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Letter: Fishway picture

In a press release, UMass professor Adrian Jordaan and others maintained “Fishways have not helped fish.” Well, maybe.

One of the species mentioned is on the decline due not to fishways issues but climate change. This is especially true of Atlantic salmon who are finding they need to go farther north to feed. As the North Atlantic has warmed, the plankton that constitutes the base of the food chain has retreated to Arctic waters. The agency that monitors Atlantic salmon in Scotland has reported that the salmon are spending two years more on the feeding grounds that in the past.

The Atlantic salmon that returned to the Connecticut River have diminished in numbers for several years. Last year the count was 55. We can expect that number to continue to fall. I understand that Maine now considers them extinct. Hatchery raised salmon has been a problematic issue for some years. When the U.S. Fish and Wildlife Service pulled the plug on the Salmon Restoration Project in Mass., the issue of the poor rate of return was the prime issues.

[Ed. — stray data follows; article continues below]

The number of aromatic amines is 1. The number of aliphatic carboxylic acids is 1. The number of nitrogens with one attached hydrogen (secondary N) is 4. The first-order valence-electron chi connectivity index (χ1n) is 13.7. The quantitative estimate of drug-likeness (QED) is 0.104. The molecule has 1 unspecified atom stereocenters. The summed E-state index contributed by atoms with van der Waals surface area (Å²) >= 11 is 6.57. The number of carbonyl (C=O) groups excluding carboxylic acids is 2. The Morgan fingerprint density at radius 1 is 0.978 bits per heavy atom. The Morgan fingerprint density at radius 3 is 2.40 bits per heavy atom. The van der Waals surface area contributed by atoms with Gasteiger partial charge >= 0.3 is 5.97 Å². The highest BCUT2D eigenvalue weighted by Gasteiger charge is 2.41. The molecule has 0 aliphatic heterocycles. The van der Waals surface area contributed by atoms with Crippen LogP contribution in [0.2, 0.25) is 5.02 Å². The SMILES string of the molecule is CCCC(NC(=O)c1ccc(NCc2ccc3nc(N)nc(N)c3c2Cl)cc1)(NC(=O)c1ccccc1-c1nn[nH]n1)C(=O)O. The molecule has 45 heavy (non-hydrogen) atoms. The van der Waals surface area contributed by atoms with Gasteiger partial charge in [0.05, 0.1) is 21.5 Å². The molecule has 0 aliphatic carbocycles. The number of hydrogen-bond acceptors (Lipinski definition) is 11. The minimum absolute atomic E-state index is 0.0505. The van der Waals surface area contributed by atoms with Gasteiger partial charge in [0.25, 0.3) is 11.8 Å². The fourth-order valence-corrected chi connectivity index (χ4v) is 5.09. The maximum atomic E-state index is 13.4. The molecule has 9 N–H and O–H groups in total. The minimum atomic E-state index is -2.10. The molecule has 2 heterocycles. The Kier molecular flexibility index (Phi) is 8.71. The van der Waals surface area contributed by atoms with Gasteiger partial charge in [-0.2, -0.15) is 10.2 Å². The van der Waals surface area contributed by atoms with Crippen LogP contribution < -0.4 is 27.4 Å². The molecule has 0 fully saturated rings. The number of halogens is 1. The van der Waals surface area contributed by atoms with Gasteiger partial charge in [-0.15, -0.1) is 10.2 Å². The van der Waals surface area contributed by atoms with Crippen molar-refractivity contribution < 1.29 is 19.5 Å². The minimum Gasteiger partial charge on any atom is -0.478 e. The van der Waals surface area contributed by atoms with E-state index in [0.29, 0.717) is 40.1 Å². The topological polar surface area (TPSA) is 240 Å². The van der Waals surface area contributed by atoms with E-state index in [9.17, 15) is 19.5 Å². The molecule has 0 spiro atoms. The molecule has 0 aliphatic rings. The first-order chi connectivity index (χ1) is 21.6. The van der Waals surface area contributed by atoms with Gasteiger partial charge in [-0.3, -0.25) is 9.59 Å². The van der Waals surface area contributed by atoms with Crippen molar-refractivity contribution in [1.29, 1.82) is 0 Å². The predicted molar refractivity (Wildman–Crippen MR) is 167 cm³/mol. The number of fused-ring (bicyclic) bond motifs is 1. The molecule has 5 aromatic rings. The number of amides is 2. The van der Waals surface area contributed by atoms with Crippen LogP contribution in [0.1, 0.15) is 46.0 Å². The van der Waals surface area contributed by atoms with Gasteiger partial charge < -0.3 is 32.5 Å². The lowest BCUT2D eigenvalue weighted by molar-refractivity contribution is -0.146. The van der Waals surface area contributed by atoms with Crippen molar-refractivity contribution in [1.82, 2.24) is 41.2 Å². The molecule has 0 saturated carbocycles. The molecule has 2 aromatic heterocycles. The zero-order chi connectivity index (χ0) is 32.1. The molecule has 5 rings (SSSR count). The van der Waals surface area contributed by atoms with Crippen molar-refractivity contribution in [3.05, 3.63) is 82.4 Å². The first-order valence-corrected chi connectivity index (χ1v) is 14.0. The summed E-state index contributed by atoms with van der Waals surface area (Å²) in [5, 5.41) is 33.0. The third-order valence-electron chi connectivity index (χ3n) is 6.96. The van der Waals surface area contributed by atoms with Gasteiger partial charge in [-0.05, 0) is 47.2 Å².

Last year was a banner year for shad. The count for shad was 500,976. Will it continue? Check back this fall.

The greatest return was the sea lamprey with a count of 15,361. They unlike the salmon feed in the warmer waters of the South Atlantic.

Are the dams really an issue that fishways don’t solve? The American shad, salmon, blueback herring, gizzard shad and, of course, sea lamprey made it past the dam in Holyoke. Others made it thru the fish passages in Vernon and Bellows Falls, Vt.

Are the fishways perfect of course not but they do, inspite of what professor Jordaan and his group think. Or is the U.S. Fish and Wildlife misleading us?

RICHARD STARKEY

Greenfield

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